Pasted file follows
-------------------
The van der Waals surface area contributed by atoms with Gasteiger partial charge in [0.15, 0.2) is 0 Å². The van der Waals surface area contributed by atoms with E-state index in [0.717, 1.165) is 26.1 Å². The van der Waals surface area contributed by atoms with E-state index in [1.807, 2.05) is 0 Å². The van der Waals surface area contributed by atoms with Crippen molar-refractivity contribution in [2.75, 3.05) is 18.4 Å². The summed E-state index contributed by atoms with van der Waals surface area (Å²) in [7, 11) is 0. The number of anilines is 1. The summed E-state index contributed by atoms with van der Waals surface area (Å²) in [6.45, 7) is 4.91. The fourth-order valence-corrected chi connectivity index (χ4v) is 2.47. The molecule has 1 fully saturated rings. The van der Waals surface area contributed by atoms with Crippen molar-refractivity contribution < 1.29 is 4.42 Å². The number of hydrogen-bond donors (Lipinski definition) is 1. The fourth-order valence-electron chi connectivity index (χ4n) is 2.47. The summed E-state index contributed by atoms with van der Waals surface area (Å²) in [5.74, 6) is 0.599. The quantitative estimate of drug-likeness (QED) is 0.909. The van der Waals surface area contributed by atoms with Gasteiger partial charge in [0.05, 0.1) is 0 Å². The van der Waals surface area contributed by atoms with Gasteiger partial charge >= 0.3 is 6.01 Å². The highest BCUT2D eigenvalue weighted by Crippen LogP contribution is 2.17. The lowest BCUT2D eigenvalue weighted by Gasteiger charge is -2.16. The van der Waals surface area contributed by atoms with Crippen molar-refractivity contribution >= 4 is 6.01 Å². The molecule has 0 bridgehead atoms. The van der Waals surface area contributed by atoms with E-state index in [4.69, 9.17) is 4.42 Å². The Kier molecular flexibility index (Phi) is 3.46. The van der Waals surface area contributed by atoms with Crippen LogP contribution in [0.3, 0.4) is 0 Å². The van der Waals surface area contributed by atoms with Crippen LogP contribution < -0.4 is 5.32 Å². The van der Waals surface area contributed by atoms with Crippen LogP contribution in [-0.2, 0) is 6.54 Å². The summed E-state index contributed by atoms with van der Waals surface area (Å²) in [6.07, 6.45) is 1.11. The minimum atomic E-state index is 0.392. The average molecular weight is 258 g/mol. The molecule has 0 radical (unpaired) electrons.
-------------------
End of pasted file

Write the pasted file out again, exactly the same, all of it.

The van der Waals surface area contributed by atoms with Gasteiger partial charge in [0.15, 0.2) is 0 Å². The van der Waals surface area contributed by atoms with E-state index in [0.717, 1.165) is 26.1 Å². The van der Waals surface area contributed by atoms with E-state index in [1.807, 2.05) is 0 Å². The van der Waals surface area contributed by atoms with Crippen molar-refractivity contribution in [2.75, 3.05) is 18.4 Å². The summed E-state index contributed by atoms with van der Waals surface area (Å²) in [7, 11) is 0. The number of anilines is 1. The summed E-state index contributed by atoms with van der Waals surface area (Å²) in [6.45, 7) is 4.91. The fourth-order valence-corrected chi connectivity index (χ4v) is 2.47. The molecule has 1 fully saturated rings. The van der Waals surface area contributed by atoms with Crippen molar-refractivity contribution < 1.29 is 4.42 Å². The number of hydrogen-bond donors (Lipinski definition) is 1. The fourth-order valence-electron chi connectivity index (χ4n) is 2.47. The summed E-state index contributed by atoms with van der Waals surface area (Å²) in [5.74, 6) is 0.599. The quantitative estimate of drug-likeness (QED) is 0.909. The van der Waals surface area contributed by atoms with Gasteiger partial charge in [0.05, 0.1) is 0 Å². The van der Waals surface area contributed by atoms with Gasteiger partial charge >= 0.3 is 6.01 Å². The highest BCUT2D eigenvalue weighted by Crippen LogP contribution is 2.17. The lowest BCUT2D eigenvalue weighted by Gasteiger charge is -2.16. The van der Waals surface area contributed by atoms with Crippen molar-refractivity contribution >= 4 is 6.01 Å². The molecule has 0 bridgehead atoms. The van der Waals surface area contributed by atoms with E-state index in [4.69, 9.17) is 4.42 Å². The Kier molecular flexibility index (Phi) is 3.46. The van der Waals surface area contributed by atoms with Crippen LogP contribution in [0.3, 0.4) is 0 Å². The van der Waals surface area contributed by atoms with Crippen LogP contribution < -0.4 is 5.32 Å². The van der Waals surface area contributed by atoms with Crippen LogP contribution in [-0.2, 0) is 6.54 Å². The summed E-state index contributed by atoms with van der Waals surface area (Å²) in [6.07, 6.45) is 1.11. The minimum atomic E-state index is 0.392. The average molecular weight is 258 g/mol. The molecule has 0 radical (unpaired) electrons.